A UN food agency warns declining aid and investment in agriculture caused a steady increase in world hunger for more than a decade before the economic crisis.
UN: World hunger worsening
Declining aid and investment in agriculture caused a steady increase in world hunger for more than a decade before the economic crisis pushed the ranks of the hungry to a record one billion, a United Nations food agency said today. Unless the trend is reversed, the international goal of halving the number of hungry peopleby 2015 will not be met, the UN Food and Agriculture Organisation (FAO) warned in a report. After gains in the fight against hunger in the 1980s and early 1990s, the number of undernourished people started climbing in 1995, reaching 1.02 billion this year under the combined effect of high food prices and the global financial meltdown, the agency said.
The blame for the long-term trend rests largely on the reduced share of aid and private investments earmarked for agriculture since the mid 1980s, the Rome-based agency said in its State of Food Insecurity report for 2009. "In the fight against hunger the focus should be on increasing food production," the FAO director general Jacques Diouf said. "It's common sense ... that agriculture would be given the priority, but the opposite has happened." In 1980, 17 per cent of aid contributed by donor countries went to agriculture. That share was down to 3.8 per cent in 2006 and only slightly improved in the last three years, Mr Diouf said.
The decline may have been caused by low food prices that discouraged private investment in agriculture and competition for public funds from other aid fields including emergency relief, debt reduction, and helping set up institutions and improve government practices, said a FAO economist, David Dawe. Governments and investors may also have operated under the impression that other economic sectors needed more money because agriculture's share of the economy in some developing countries dropped as people moved to cities and found work in industry, economists said.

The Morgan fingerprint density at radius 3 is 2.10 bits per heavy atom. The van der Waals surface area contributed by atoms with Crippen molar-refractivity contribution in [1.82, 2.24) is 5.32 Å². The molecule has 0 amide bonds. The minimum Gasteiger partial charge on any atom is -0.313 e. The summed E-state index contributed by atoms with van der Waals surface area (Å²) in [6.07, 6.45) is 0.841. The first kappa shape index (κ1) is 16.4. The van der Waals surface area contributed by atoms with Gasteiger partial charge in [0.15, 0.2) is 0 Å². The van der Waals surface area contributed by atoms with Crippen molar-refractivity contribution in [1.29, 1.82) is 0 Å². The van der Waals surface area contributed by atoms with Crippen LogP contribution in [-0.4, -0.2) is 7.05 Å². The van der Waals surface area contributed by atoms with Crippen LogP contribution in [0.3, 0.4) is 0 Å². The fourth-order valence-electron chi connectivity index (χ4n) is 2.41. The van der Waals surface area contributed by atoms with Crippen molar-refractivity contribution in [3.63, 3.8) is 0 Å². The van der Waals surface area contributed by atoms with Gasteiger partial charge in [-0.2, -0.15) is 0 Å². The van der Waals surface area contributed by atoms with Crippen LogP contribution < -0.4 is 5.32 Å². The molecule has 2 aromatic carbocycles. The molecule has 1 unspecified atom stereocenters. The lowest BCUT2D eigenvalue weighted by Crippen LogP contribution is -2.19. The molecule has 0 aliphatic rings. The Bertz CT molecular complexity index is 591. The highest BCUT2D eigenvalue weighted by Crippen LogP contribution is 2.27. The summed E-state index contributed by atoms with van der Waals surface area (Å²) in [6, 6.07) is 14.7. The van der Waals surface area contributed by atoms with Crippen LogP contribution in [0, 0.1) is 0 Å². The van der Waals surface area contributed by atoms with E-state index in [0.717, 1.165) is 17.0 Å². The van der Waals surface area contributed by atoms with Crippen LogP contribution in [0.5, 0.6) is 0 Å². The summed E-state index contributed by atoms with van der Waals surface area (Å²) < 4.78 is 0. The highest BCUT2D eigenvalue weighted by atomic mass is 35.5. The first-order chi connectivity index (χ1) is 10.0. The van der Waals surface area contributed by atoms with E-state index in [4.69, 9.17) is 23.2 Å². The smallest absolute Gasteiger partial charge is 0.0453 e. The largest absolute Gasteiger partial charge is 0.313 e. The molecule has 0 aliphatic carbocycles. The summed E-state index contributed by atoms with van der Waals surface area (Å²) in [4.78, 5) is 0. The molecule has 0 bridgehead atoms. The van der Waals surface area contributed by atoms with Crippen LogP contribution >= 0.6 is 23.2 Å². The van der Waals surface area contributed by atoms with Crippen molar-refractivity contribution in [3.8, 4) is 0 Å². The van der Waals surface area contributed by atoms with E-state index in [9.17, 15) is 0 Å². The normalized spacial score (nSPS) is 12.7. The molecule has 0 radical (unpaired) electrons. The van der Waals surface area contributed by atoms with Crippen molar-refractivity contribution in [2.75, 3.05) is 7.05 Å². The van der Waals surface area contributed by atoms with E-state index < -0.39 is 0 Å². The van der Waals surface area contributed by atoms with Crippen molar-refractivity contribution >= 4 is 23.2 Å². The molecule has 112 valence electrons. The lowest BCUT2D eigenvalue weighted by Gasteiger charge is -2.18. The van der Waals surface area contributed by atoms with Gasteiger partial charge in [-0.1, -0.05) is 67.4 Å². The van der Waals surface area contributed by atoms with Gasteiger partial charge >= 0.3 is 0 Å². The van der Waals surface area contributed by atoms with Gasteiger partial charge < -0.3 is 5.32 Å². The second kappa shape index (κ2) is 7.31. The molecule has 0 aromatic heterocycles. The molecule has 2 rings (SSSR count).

Agriculture may look less exciting because of its slower growth rate, but it still needs sustained investment to feed people in developing countries, Mr Dawe said. Until recently, "there was still the idea that agriculture is something you move quickly out of in the course of development," said Keith Wiebe, another FAO economist. Soaring prices for food staples in 2007 and 2008 forced poor families to sell their meagre assets and cut down on meals, health and education spending. Although the inflated prices - which caused riots across the globe last year - have stabilised, they remain comparatively high, especially in the developing world, Mr Diouf said. In the meantime, the world economic crisis is increasing unemployment, reducing remittances that immigrants send back home and making it difficult for poor countries to get credit lines to buy food on the market, Mr Diouf added. Thirty countries now require emergency food assistance, including 20 in Africa.
Similarly, according to the Global Hunger Index, which was released in advance of World Food Day on October 16, the world has failed to reduce hunger over the past decades with the global financial and food crises threatening to cancel out small recent gains. "Twenty-nine countries around the world have alarming or extremely alarming levels of hunger, and 13 countries have actually seen increases in hunger levels since 1990," according to the report.
The index released by the International Food Policy Research Institute showed that Democratic Republic of Congo scored the worst, followed by Burundi, Eritrea, Sierra Leone, Chad and Ethiopia. The report said that while some gains had been recorded globally, mainly in Asia, the data used to compile the index was two years old and did not fully factor in recent developments. "Rankings only partially account for the impact of food crisis and do not reflect the effects of the financial crisis," a press release said.
The index ranks 84 countries worldwide by combining three main indicators: prevalence of child malnutrition, child mortality rates and the proportion of calorie deficient people. The FAO announced in June that the number of hungry people had reached one billion, or one in six of the world's population. * AP